The chief financial officer of Chinese tech giant Huawei has been arrested in Canada. She faces extradition to the United States.
Meng Wanzhou, also known as Sabrina Meng and Cathy Meng, was apprehended in Vancouver on December 1, according to Canadian Justice Department spokesman Ian McLeod. In addition to her role as CFO, Meng serves as deputy chairwoman of Huawei's board. She's the daughter of Huawei founder Ren Zhengfei.
Meng "is sought for extradition by the United States, and a bail hearing has been set for Friday," McLeod said in a statement, which was first reported by The Globe and Mail.
McLeod said the Canadian Justice Department can't share details of the case. Meng was granted a publication ban after a judge agreed to bar both police and prosecutors from releasing information about the case.
A Huawei spokesperson said Meng was detained by Canadian authorities on behalf of the United States when she was transferring flights in Canada. Huawei said she faces unspecified charges in the Eastern District of New York. The Wall Street Journal reported in April that the US Justice Department was investigating whether Huawei violated US sanctions on Iran.
"The company has been provided very little information regarding the charges and is not aware of any wrongdoing by Ms. Meng," the spokesperson said. "The company believes the Canadian and US legal systems will ultimately reach a just conclusion. Huawei complies with all applicable laws and regulations where it operates, including applicable export control and sanction laws and regulations of the UN, US and EU."
A spokesperson for the Chinese embassy in Canada issued a statement urging the United States and Canada to "immediately correct the wrongdoing and restore the personal freedom of Ms. Meng Wanzhou."
"We will closely follow the development of the issue and take all measures to resolutely protect the legitimate rights and interests of Chinese citizens," the statement said.
The Chinese company, which sells smartphones and telecommunications equipment around the world, has been facing increased scrutiny in the United States and other countries, where officials have warned of potential national security risks from using Huawei products. The United States is concerned that the Chinese government could be using Huawei's networking technology to spy on Americans.
Senator Ben Sasse, a Republican from Nebraska, said Americans are "grateful" to Canadian authorities for arresting Meng.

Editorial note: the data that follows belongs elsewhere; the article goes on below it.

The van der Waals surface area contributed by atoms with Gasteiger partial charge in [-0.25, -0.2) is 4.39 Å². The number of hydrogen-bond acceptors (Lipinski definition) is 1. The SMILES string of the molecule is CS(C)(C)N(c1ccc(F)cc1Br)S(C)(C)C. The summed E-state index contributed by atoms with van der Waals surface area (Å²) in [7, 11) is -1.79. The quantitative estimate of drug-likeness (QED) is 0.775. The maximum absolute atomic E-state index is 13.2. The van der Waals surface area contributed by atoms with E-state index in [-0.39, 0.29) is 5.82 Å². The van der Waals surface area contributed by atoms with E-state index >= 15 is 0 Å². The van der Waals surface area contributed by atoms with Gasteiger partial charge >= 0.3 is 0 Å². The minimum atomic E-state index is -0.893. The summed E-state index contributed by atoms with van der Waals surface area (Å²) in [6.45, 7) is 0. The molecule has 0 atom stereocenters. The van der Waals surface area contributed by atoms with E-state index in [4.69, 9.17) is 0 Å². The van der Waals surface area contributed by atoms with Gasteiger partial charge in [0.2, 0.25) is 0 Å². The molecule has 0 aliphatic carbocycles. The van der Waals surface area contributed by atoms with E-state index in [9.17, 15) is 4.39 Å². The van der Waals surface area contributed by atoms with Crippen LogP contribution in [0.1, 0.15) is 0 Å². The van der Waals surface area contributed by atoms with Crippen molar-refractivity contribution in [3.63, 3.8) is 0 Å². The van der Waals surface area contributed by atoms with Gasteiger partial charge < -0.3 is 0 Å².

"Sometimes Chinese aggression is explicitly state-sponsored and sometimes it's laundered through many of Beijing's so-called 'private' sector entities that are in bed with Xi's communist party," he said.
Senator Chris Van Hollen — a Democrat from Maryland — said Chinese telecommunications companies "represent a fundamental risk to American national security."
"We need a comprehensive plan to hold the Chinese and their state-sponsored entities accountable for gross violations of the law and threats to our security," he said.
The Pentagon in May ordered stores on American military bases to stop selling smartphones made by Huawei and Chinese rival ZTE. And in February, top officials from the CIA, NSA, FBI and the Defense Intelligence Agency told a Senate committee that those firms' smartphones posed a security threat to American customers.
The Trump administration launched an extraordinary campaign, urging America's allies to stop using Huawei telecommunications equipment because the Chinese company poses a security threat, according to the Wall Street Journal. Over the past several weeks, New Zealand and Australia have prevented telecommunications companies from using Huawei equipment for their 5G mobile networks.
UK telecom company BT (BT) said Wednesday that it would not buy equipment from the Chinese tech company for the core of its next generation wireless network. The company also said it would remove existing Huawei technology from the heart of its 4G network within two years.
Huawei told CNN Business last month that its equipment is trusted by customers in 170 countries and by 46 of the world's 50 largest telecommunications companies.
"If a government's behavior extends beyond its jurisdiction, such activity should not be encouraged," the company said. "Huawei firmly believes that our partners and customers will make the right choice based on their own judgment and experience of working with Huawei."
Huawei's rival ZTE also faced accusations of illegal dealings with Iran. In April, the United States blocked ZTE from buying US parts. The Trump administration said that ZTE had lied to US officials about punishing employees who violated US sanctions against North Korea and Iran. But the Trump administration lifted the export ban on ZTE in July after striking a deal with the company.